Updated: 8/7/2020

Cytomegalovirus (CMV)

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Snapshot
  • A 25-year-old woman presents to the clinic for routine check-up. She reports that about a month ago, she had what she thought was mononucleosis. She had fevers, chills, a red rash, muscle pain, and joint pains. She works in a daycare center, and some of her colleagues had similar symptoms. This resolved in 1 week. Today, there are no significant findings on physical exam. Laboratory evaluation reveals that she is positive for CMV-specific immunoglobulin M. Other laboratory tests are negative.
Introduction
  • Classification
    • cytomegalovirus (CMV) or human herpesvirus-5 (HHV-5)
      • double-stranded DNA virus
      • largest virus that causes human infections
      • transmission via body fluids or vertical transmission
  • Epidemiology
    • incidence
      • very common
    • risk factors
      • immunosuppression
      • men who have sex with other men
      • poor socioeconomic status
      • working in childcare
      • transplant recipients
        • prone to CMV pneumonia
  • Pathogenesis
    • CMV-caused diseases can either result from a primary infection or reactivation of a latent infection
    • replication of host cells (including epithelial cells, macrophages, and neurons) results in viremia and symptoms from primary infection
    • cellular immunity is crucial in clearing this virus
  • Associated conditions
    • congenital CMV infection
  • Prognosis
    • often self-limited in immunocompetent patients
Presentation
  • Symptoms
    • immunocompetent patients
      • most cases are asymptomatic
      • if symptomatic, CMV infections often result in a mononucleosis syndrome with fevers, myalgias, arthralgias, and cough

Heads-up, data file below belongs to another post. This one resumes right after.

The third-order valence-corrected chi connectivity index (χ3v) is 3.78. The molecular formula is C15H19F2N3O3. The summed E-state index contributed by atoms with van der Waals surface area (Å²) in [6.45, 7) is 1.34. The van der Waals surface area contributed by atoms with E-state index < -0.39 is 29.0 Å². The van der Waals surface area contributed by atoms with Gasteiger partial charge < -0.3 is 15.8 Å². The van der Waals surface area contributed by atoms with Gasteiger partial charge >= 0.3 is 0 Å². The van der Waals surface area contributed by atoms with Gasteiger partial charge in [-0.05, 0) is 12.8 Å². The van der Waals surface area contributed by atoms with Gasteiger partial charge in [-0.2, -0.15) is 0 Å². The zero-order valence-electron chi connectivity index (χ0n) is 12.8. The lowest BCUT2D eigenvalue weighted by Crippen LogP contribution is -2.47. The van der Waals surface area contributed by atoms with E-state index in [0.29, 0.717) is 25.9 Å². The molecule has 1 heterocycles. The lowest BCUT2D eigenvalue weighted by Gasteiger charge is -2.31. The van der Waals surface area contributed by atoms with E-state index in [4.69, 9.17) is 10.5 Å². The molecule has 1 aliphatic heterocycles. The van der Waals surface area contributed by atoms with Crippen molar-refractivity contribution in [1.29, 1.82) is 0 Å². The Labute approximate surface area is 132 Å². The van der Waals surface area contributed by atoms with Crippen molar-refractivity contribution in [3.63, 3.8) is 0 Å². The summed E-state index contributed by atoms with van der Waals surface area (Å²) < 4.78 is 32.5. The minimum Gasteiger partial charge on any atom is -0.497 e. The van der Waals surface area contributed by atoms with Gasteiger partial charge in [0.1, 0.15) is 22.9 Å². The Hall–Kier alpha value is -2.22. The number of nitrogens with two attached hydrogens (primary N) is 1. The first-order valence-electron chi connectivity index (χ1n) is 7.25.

• immunocompromised patients
      • esophagitis
      • colitis (most common) 
      • encephalitis
      • hepatitis
      • pneumonia
      • retinitis 
      • congenital CMV
      • hemolytic anemia
  • Physical exam
    • fever
    • cervical lymphadenopathy
    • hepatosplenomegaly
    • maculopapular rash
Studies
  • Labs
    • lymphocytosis with atypical lymphocytes
    • thrombocytopenia
    • transaminitis
    • negative heterophile antibody
    • CMV-specific immunoglobulin G (persists for 4-6 months) 
    • CMV-specific immunoglobulin M (2-3 weeks)
      • active infection
    • viral load 
      • does not distinguish active vs past infection
  • Histology  
    • if warranted, may reveal CMV on immunohistochemistry
  • Making the diagnosis
    • based on clinical presentation and laboratory studies
Differential
  • Epstein-Barr viral (EBV) mononucleosis
    • distinguishing factors
      • CMV mononucleosis often includes more myalgias, arthralgias, and cough than EBV infection
      • CMV infection also does not typically present with sore throat or lymphadenopathy 
Treatment
  • Management approach
    • mainstay of treatment is supportive care
  • Conservative
    • supportive care
      • indication
        • all patients
      • modalities
        • hydration
  • Medical
    • antiviral medications
      • indications
        • immunocompromised patients
        • severe disease or organ damage
      • drugs
        • ganciclovir  
        • valganciclovir
Complications
  • Thrombosis
  • Colitis
  • Permanent vision changes

 

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